Posted by: Beth | May 8, 2021


     I sit here typing on Mother’s Day Eve.  My emotions have been all over the place the last couple weeks. Wonderful things have happened in my circles of friends and family.  Not so great things have happened.  Memories, more emotions than events, have flooded my brain.  I’ve struggled with how to do things differently so we create more happy memories than ones we would rather forget. Then, in one instant, all these stories flashed through my mind.  My mama, my teacher. Yes! I can write something this Mother’s Day weekend!   

     Yes, Mama was a teacher. As a young woman, she did not go to college. She had no formal training in education.  But she was one of those natural-born teachers. Perhaps there is something in our blood, in our DNA, that carries that knack of communicating skills and ideas to others. There can be an intuitive side to knowing how to do a task, then figure out enough ways to explain it and demonstrate it so that others can understand and do it, too.
    I don’t remember learning to read. I don’t know how much I knew when I started school, but academics were mostly easy for me all the way through.  We had books.  Even when books were not cheap, we owned books.  We met the book mobile at the old schoolhouse every week during the summer and used the school library during the school year.  Mama made sure I had little math workbooks to do over the summer.  Now I know the educational value of that.  When I was eight, I just thought it was fun to play school. 

     Mama played games with us.  We had house rules for Monopoly and Scrabble decades before “house rules” were an acceptable thing. (I was shocked when I saw space to write house rules in some games we purchased last year.)  She helped us learn to count the Monopoly money.  She gave hints about words that could be made from our seven letters in Scrabble.  As adults, we would all help each other.  None of us became champion Scrabble players, but we had a good time and learned new words.

     Our daughter remembers Granny walking through the yard and woods, showing her which plants could be used for what things.  Years later during graduate school, she reviewed some of those facts. Either Mama was too busy taking care of three children for she and I to do that, or I simply didn’t pay attention.  I was that kind of child.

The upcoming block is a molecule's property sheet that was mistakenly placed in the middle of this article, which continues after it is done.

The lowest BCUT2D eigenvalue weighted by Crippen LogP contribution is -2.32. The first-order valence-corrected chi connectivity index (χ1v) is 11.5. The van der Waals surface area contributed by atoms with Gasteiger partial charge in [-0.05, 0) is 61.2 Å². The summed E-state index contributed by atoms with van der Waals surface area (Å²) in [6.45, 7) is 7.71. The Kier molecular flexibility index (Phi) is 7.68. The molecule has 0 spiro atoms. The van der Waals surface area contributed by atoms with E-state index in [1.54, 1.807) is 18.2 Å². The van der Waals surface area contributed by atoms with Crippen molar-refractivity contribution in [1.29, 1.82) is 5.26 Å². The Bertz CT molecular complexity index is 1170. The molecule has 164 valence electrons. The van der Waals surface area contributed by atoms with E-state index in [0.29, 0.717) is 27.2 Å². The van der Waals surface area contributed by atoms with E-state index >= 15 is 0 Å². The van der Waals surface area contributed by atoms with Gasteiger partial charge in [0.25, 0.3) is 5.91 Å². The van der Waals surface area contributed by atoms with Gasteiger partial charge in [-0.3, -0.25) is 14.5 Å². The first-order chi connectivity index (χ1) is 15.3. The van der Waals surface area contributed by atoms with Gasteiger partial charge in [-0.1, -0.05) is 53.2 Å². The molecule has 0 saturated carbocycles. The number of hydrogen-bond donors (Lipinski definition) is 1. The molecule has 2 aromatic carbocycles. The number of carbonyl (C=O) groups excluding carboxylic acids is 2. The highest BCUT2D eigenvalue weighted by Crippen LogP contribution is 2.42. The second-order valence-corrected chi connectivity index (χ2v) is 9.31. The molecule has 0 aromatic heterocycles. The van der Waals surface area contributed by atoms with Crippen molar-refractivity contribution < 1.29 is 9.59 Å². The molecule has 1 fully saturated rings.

Without saying “The arts are important” to overall education, Mama taught us that.  I started piano lessons when we could take them during the school day.  She drove to a friend’s house or our grandmother’s so I could practice that first year.  When during-the-school-day lessons were no longer an option, Mama made sure we got to piano lessons in the community.  During high school my sister played flute and bass drum in the marching band and participated in school plays.

     Mama taught me how to cook and freeze and can. I used to think everybody knew the difference in the consistency of cornbread, biscuits, and cake just before it goes into the pan.

     Occasionally while I’m crocheting someone will ask when I learned how.  I do not know; I’ve just always known. Cross-stitch I remember learning – I was 18.  That’s one thing Mama didn’t teach me. But, she did teach me embroidery and sewing which are close relatives of cross-stitch.

     I could write an entire blog post – or more – of the lessons in these two statements she made.  Our children were young and it was hard to decide sometimes which activities to do and which to skip.  I asked her opinion.  She said, “I have always regretted that I didn’t teach your sister how to make biscuits and that you didn’t get to take dance.  You just have to do the best you can with the information you have at the time and then move on.”

     You are not too old to learn.  When I was born, Mama became a stay-at-home mother until sixteen years later when she went to work in a shirt factory.  When clothing manufacturing moved to China, her factory closed.  A government-funded program paid for her to go to college.  She earned her degree as a licensed practical nurse at the age of 47 and worked in that field until shortly before her death.  I learned that lesson well; I went back to college at the age of 49.

     Community is important.  She and a friend became the leaders of a local 4H chapter so that children would have a place to learn about agriculture, cooking, sewing, electricity, public speaking, and oh so much more.  They MADE us do our jobs as secretary, treasurer, vice-president, and president.  Being shy or rambunctious were replaced with orderly, confident speaking.

    Children are unique and you must bring them up differently.  Our brother had a time academically, and it resulted in some funny stories.  He is also a hard worker and helped financially with the farm when no one else knew about it.  We all knew he was out there with Daddy getting the chores done.

     Children do not need to know everything.  I knew as a child that we didn’t have as much stuff as some other families. Mama told us she had to make payments at the dentist office.  He was more expensive than some others, but he provided care at an orphanage for no cost to those children, and he allowed payment arrangements so she would pay a little more. That taught me that you can manage what you have well enough that you can share with others who are less fortunate. After Daddy died and I had access to some old records, I gained a better idea of how much they had scrimped and saved so they wouldn’t be burden on anyone if they grew very old.  I also appreciate more that as a child I never knew any of that.  I only knew I was loved and cared for and had all my needs and some of my wants.  No need to spill all our adult troubles on our children.  Let them be children.